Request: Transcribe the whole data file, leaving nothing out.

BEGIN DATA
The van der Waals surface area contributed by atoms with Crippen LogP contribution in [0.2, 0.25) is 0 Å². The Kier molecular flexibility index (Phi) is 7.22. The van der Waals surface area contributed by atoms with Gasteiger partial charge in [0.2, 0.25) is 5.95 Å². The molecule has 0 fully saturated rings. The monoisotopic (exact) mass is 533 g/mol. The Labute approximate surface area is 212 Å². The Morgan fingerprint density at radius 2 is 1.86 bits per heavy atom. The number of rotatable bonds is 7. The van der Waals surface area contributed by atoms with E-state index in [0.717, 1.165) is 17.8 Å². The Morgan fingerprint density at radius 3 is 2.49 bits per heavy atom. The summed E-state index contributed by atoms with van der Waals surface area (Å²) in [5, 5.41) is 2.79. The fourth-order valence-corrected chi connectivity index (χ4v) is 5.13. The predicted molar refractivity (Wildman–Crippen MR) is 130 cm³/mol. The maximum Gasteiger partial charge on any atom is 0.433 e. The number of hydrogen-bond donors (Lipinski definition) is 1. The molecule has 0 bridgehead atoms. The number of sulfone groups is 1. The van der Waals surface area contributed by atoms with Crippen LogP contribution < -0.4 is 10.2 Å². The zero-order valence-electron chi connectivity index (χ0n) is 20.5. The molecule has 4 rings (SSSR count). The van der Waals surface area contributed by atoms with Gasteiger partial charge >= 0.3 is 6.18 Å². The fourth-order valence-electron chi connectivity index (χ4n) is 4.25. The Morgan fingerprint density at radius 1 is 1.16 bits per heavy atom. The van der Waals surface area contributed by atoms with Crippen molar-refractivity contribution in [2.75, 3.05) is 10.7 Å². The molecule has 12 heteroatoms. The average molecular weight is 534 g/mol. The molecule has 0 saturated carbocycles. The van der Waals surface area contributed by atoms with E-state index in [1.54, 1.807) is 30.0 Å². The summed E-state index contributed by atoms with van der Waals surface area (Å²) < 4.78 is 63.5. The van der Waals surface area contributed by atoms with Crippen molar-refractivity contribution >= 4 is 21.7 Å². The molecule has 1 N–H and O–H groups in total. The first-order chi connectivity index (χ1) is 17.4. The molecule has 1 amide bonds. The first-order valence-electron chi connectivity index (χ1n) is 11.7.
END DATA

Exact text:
The van der Waals surface area contributed by atoms with Crippen LogP contribution in [0.2, 0.25) is 0 Å². The Kier molecular flexibility index (Phi) is 7.22. The van der Waals surface area contributed by atoms with Gasteiger partial charge in [0.2, 0.25) is 5.95 Å². The molecule has 0 fully saturated rings. The monoisotopic (exact) mass is 533 g/mol. The Labute approximate surface area is 212 Å². The Morgan fingerprint density at radius 2 is 1.86 bits per heavy atom. The number of rotatable bonds is 7. The van der Waals surface area contributed by atoms with E-state index in [0.717, 1.165) is 17.8 Å². The Morgan fingerprint density at radius 3 is 2.49 bits per heavy atom. The summed E-state index contributed by atoms with van der Waals surface area (Å²) in [5, 5.41) is 2.79. The fourth-order valence-corrected chi connectivity index (χ4v) is 5.13. The predicted molar refractivity (Wildman–Crippen MR) is 130 cm³/mol. The maximum Gasteiger partial charge on any atom is 0.433 e. The number of hydrogen-bond donors (Lipinski definition) is 1. The molecule has 0 bridgehead atoms. The number of sulfone groups is 1. The van der Waals surface area contributed by atoms with Crippen LogP contribution < -0.4 is 10.2 Å². The zero-order valence-electron chi connectivity index (χ0n) is 20.5. The molecule has 4 rings (SSSR count). The van der Waals surface area contributed by atoms with Gasteiger partial charge >= 0.3 is 6.18 Å². The fourth-order valence-electron chi connectivity index (χ4n) is 4.25. The Morgan fingerprint density at radius 1 is 1.16 bits per heavy atom. The van der Waals surface area contributed by atoms with Crippen molar-refractivity contribution in [2.75, 3.05) is 10.7 Å². The molecule has 12 heteroatoms. The average molecular weight is 534 g/mol. The molecule has 0 saturated carbocycles. The van der Waals surface area contributed by atoms with E-state index in [1.54, 1.807) is 30.0 Å². The summed E-state index contributed by atoms with van der Waals surface area (Å²) < 4.78 is 63.5. The van der Waals surface area contributed by atoms with Crippen molar-refractivity contribution >= 4 is 21.7 Å². The molecule has 1 N–H and O–H groups in total. The first-order chi connectivity index (χ1) is 17.4. The molecule has 1 amide bonds. The first-order valence-electron chi connectivity index (χ1n) is 11.7.